excited and loud trying to get us to move. All of a sudden turkeys began flying up around us about 40 yards out. They lit in a big pine tree out front in plain view. The big hen closest to us limb hopped several times to get a better view of us. Then, they got silent. Ronnie and I were stunned and pinned down. Then knew we were there. We could not move from our awkward position. We had to just sit and wait.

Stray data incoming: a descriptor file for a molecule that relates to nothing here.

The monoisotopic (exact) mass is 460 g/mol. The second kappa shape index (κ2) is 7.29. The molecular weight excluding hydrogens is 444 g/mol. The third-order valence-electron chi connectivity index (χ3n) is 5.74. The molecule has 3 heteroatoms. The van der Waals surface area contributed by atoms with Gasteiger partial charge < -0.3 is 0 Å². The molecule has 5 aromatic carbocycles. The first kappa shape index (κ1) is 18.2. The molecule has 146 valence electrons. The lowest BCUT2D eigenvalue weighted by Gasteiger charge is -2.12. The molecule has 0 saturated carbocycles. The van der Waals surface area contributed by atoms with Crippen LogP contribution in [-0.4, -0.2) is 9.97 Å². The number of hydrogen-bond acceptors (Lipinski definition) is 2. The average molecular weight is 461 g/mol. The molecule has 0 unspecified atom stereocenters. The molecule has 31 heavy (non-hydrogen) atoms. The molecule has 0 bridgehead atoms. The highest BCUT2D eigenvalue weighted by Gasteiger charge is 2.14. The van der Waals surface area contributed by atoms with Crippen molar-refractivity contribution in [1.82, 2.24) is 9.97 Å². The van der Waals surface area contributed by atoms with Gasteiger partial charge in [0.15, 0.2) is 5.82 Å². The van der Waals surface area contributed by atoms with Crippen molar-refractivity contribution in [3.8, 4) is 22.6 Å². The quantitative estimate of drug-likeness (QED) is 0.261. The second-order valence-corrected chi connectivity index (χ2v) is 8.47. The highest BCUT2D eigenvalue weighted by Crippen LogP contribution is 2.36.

ld turkey hunting friends Luke Lewis and Gene T. Miller joined me and my nephew Ronnie Mayeaux for a few days of turkey hunting and story telling in the deep woods of Louisiana’s Kisatchie National Forest. We set up camp at the Lazione cabin, on the historic site where the Lazione family homesteaded in the early 1800’s. Many memories and tales were spun around the campfire during the next three days. Mr. Lazione told us how his grandfather ranged hogs and cattle in the open woods around the Lazione homesite. His grandfather sold the cattle and hogs to the lumber camps in central Louisiana to feed the loggers. He told us about the many successful hunts he had over the last 40 years since turkeys had been restored to the Kisatchie, about harvesting a majestic Tom with 2” spurs…boy, he got us pumped. The weather was a factor, as everything from spitting snow to heavy rain was in store for us. We heard birds gobbling on the roost on the first clear morning, but they gave us the slip in favor of the real thing….plenty of excitement, but no turkey in the bag this trip. It was an experience for Ronnie and myself that I will never forget… a turkey calling seminar in the woods! Ronnie and I stood on a dim forest road in the dark listening for a gobbling turkey to sound his location. About 10 minutes before light, turkeys started sounding off up and down the road. It sounded like five or six different birds. We picked one closest to us and moved that way. As we were closing the distance moving through a tight pine plantation in the dark, hearing him gobble had my heart racing! That is the most fun part of turkey hunting for me.